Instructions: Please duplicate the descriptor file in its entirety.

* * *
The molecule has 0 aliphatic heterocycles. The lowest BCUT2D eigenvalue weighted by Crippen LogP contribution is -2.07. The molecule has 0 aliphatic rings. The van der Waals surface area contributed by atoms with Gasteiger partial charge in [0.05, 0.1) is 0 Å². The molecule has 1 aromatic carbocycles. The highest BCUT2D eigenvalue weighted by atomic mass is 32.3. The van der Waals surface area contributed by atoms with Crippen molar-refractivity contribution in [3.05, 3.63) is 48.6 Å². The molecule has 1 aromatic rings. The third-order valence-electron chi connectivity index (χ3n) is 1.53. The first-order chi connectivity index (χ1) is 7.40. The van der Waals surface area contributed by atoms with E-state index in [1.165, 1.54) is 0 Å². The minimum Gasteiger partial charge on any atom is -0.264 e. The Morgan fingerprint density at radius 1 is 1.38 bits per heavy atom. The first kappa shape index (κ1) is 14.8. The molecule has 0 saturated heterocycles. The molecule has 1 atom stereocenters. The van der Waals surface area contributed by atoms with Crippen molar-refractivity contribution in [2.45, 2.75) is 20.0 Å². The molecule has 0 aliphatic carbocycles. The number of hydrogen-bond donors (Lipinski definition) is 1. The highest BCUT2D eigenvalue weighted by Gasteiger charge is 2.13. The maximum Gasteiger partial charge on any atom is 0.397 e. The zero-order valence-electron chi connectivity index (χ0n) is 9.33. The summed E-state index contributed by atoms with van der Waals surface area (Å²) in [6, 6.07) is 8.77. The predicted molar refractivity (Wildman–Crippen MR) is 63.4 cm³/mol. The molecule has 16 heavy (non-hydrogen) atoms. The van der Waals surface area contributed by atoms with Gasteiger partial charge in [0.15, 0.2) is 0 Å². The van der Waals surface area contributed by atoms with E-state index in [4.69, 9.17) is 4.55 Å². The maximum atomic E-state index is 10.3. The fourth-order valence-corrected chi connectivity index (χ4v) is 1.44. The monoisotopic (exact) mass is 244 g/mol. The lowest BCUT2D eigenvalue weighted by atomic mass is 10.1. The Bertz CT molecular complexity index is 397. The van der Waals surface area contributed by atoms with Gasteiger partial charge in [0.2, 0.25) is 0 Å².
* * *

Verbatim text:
The molecule has 0 aliphatic heterocycles. The lowest BCUT2D eigenvalue weighted by Crippen LogP contribution is -2.07. The molecule has 0 aliphatic rings. The van der Waals surface area contributed by atoms with Gasteiger partial charge in [0.05, 0.1) is 0 Å². The molecule has 1 aromatic carbocycles. The highest BCUT2D eigenvalue weighted by atomic mass is 32.3. The van der Waals surface area contributed by atoms with Crippen molar-refractivity contribution in [3.05, 3.63) is 48.6 Å². The molecule has 1 aromatic rings. The third-order valence-electron chi connectivity index (χ3n) is 1.53. The first-order chi connectivity index (χ1) is 7.40. The van der Waals surface area contributed by atoms with E-state index in [1.165, 1.54) is 0 Å². The minimum Gasteiger partial charge on any atom is -0.264 e. The Morgan fingerprint density at radius 1 is 1.38 bits per heavy atom. The first kappa shape index (κ1) is 14.8. The molecule has 0 saturated heterocycles. The molecule has 1 atom stereocenters. The van der Waals surface area contributed by atoms with Crippen molar-refractivity contribution in [2.45, 2.75) is 20.0 Å². The molecule has 0 aliphatic carbocycles. The number of hydrogen-bond donors (Lipinski definition) is 1. The highest BCUT2D eigenvalue weighted by Gasteiger charge is 2.13. The maximum Gasteiger partial charge on any atom is 0.397 e. The zero-order valence-electron chi connectivity index (χ0n) is 9.33. The summed E-state index contributed by atoms with van der Waals surface area (Å²) in [6, 6.07) is 8.77. The predicted molar refractivity (Wildman–Crippen MR) is 63.4 cm³/mol. The molecule has 16 heavy (non-hydrogen) atoms. The van der Waals surface area contributed by atoms with Gasteiger partial charge in [0.15, 0.2) is 0 Å². The van der Waals surface area contributed by atoms with E-state index in [4.69, 9.17) is 4.55 Å². The maximum atomic E-state index is 10.3. The fourth-order valence-corrected chi connectivity index (χ4v) is 1.44. The monoisotopic (exact) mass is 244 g/mol. The lowest BCUT2D eigenvalue weighted by atomic mass is 10.1. The Bertz CT molecular complexity index is 397. The van der Waals surface area contributed by atoms with Gasteiger partial charge in [0.2, 0.25) is 0 Å².